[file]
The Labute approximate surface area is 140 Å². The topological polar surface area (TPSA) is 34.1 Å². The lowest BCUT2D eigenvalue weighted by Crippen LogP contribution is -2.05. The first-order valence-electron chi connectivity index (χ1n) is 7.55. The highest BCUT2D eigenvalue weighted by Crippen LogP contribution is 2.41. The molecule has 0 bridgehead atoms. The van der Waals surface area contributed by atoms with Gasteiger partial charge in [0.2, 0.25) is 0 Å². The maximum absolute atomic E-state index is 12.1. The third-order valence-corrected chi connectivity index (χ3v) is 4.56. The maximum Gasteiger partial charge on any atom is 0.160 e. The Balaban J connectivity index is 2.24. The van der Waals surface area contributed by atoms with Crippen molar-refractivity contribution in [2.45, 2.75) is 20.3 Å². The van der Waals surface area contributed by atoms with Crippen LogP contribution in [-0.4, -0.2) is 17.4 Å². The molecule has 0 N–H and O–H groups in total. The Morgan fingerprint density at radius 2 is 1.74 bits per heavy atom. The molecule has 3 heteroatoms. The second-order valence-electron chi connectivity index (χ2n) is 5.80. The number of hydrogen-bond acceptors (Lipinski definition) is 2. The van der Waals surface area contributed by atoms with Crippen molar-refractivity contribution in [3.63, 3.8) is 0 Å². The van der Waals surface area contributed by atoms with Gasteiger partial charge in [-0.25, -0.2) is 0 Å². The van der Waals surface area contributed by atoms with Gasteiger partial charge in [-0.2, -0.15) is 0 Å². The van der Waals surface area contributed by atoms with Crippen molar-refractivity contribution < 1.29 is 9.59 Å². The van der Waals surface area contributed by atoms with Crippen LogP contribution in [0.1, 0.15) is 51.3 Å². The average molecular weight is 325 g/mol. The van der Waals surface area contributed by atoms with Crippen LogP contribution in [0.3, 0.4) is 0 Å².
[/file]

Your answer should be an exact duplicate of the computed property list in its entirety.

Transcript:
The Labute approximate surface area is 140 Å². The topological polar surface area (TPSA) is 34.1 Å². The lowest BCUT2D eigenvalue weighted by Crippen LogP contribution is -2.05. The first-order valence-electron chi connectivity index (χ1n) is 7.55. The highest BCUT2D eigenvalue weighted by Crippen LogP contribution is 2.41. The molecule has 0 bridgehead atoms. The van der Waals surface area contributed by atoms with Gasteiger partial charge in [0.2, 0.25) is 0 Å². The maximum absolute atomic E-state index is 12.1. The third-order valence-corrected chi connectivity index (χ3v) is 4.56. The maximum Gasteiger partial charge on any atom is 0.160 e. The Balaban J connectivity index is 2.24. The van der Waals surface area contributed by atoms with Crippen molar-refractivity contribution in [2.45, 2.75) is 20.3 Å². The van der Waals surface area contributed by atoms with Crippen LogP contribution in [-0.4, -0.2) is 17.4 Å². The molecule has 0 N–H and O–H groups in total. The Morgan fingerprint density at radius 2 is 1.74 bits per heavy atom. The molecule has 3 heteroatoms. The second-order valence-electron chi connectivity index (χ2n) is 5.80. The number of hydrogen-bond acceptors (Lipinski definition) is 2. The van der Waals surface area contributed by atoms with Crippen molar-refractivity contribution in [3.63, 3.8) is 0 Å². The van der Waals surface area contributed by atoms with Gasteiger partial charge in [-0.25, -0.2) is 0 Å². The van der Waals surface area contributed by atoms with Gasteiger partial charge in [-0.2, -0.15) is 0 Å². The van der Waals surface area contributed by atoms with Crippen molar-refractivity contribution < 1.29 is 9.59 Å². The van der Waals surface area contributed by atoms with Crippen LogP contribution in [0.1, 0.15) is 51.3 Å². The average molecular weight is 325 g/mol. The van der Waals surface area contributed by atoms with Crippen LogP contribution in [0.3, 0.4) is 0 Å².